And, yes, we have discussed the concept of rubber gloves. It's hopeless.
With such demonstrable ineptitude, it's rather ironic that several of my recent tutorials have included painting techniques. After thinking this over, it seems to me that distressed finishes suit the fact that I'm a perfectionist who has absolutely no hope of ever achieving a perfect paint job. On the other hand, with my background in marketing, I'm perfectly (hee) able to rationalize anything - and with shabby and distressed finishes being so au courant, that makes it a piece of cake to find excuses for my lousy finish work.
Uneven coverage? Yeah, I planned that so it would look old. Missed spot? Uh-huh, you're seeing the distressed finish. Streaks and drips? Why, thank you, that's a shabby chic white wash. (This talent for rationalization is why many people like to shop with me -- I can find a variety of exceptional reasons to buy or not buy -- just let me know which side you want me to argue.).
Of course, the knockoff I found doesn't come close to the real deal, and the light color doesn't help. There's no character, no experience. And that starfish glued on the side. Ya-ick. Now, I certainly can't recreate an actual lighthouse basket (and, gosh, you'd rightfully pay handsome prices for either true antique baskets or handcrafted contemporary baskets). I can, however, show you how to faux-age your new purchase to show a bit more personality and distinction.
New basket after antiquing
Here's my tutorial on how I did it. We won't cover how I got the starfish off. I didn't need that fingernail anyway.
Antiquing a cheap new basket
by Jude at www.dolcecapecod.blogspot.com
Gather your tools and materials
Inexpensive unfinished basket
Wood stain in a desired finish
(I used several and mixed them)
Lemon oil or beeswax
Sponge paint brushes
Several small containers for paint
Mix the stain with a small amount of water until it's the consistency of paint.
With the sponge brush, cover the entire basket, inside and out with the stain mixture, trying your best to get into all the crevices. You want to cover as much of the basket's woven strips and get as much into the woven areas as possible.
Let the basket dry several hours, then repeat the staining process.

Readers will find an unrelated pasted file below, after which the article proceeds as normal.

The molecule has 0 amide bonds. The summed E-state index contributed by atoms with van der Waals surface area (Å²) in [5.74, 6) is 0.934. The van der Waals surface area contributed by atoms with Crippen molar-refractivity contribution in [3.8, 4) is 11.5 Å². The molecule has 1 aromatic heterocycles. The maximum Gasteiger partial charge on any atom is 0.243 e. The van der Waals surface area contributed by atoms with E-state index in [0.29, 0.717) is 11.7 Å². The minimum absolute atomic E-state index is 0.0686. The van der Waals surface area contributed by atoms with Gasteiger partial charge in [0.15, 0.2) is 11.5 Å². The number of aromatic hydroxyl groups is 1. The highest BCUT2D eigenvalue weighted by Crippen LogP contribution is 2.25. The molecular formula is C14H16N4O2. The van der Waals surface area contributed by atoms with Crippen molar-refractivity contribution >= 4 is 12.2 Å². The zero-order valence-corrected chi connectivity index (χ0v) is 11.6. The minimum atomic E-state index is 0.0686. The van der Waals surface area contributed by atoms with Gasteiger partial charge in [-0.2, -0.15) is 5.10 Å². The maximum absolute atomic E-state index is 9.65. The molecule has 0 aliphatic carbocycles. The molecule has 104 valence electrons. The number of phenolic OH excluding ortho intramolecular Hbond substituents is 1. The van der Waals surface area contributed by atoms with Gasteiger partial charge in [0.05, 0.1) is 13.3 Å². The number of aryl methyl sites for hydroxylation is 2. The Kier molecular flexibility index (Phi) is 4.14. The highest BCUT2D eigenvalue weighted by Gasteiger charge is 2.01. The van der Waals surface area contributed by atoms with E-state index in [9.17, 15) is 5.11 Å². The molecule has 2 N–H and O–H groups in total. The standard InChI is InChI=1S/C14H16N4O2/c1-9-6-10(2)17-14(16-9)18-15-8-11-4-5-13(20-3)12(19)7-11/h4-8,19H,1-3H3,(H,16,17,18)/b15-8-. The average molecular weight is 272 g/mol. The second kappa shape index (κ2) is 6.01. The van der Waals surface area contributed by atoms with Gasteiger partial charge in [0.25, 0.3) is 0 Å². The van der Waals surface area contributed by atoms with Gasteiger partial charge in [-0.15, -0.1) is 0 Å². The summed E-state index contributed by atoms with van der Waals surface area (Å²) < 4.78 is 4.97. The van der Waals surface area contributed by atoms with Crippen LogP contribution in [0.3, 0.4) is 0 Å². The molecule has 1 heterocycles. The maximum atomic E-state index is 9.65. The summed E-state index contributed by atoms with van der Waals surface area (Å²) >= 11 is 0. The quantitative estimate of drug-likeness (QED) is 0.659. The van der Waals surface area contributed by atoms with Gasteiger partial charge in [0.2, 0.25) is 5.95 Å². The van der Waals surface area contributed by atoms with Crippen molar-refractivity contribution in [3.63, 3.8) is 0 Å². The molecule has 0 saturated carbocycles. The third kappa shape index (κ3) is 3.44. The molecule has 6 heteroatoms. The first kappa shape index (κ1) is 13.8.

You can use a different shade of stain if you like.
Pour a small amount of black paint in a container, and add a bit of water. Stir well.
Soak one rag in water, and wring it out so it's just damp.
Bunch rag up in your hand, and dip it in the black paint mixture. Dab it on a dry rag or paper towel to remove the excess, and wipe it across the surface and edges of the basket. Use the dry rag to blend and burnish the paint into the surface.
Now, listen! The lathing strips for these cheap imported baskets are not made from a high quality wood. Even if you were trying to create a perfect finish, it wouldn't be possible. You'll see that some areas seem to soak up lots of color, and others seem to say, "Uh, no thanks." But that's what happens with aged wood, anyway, and that's what makes this so easy, so fun and so darn infallible. The imperfection is the perfect finish!
Okay, enough about imperfection and back to the tutorial.
Let the basket dry thoroughly. Apply a liberal coating of beeswax or lemon oil, and buff it in well according to the instructions on the container.
I used an old shoe polisher to buff.
And since the "Nantucket Basket" was still drying, in this photo, I'm giving a fresh coat of bees wax to a basket I antiqued last fall.
Here's the finished Faux Nan-basket. Hope you like it!
Did you buzz over from a great party like the one below?
Glad to have you - and it's so sweet to read your message!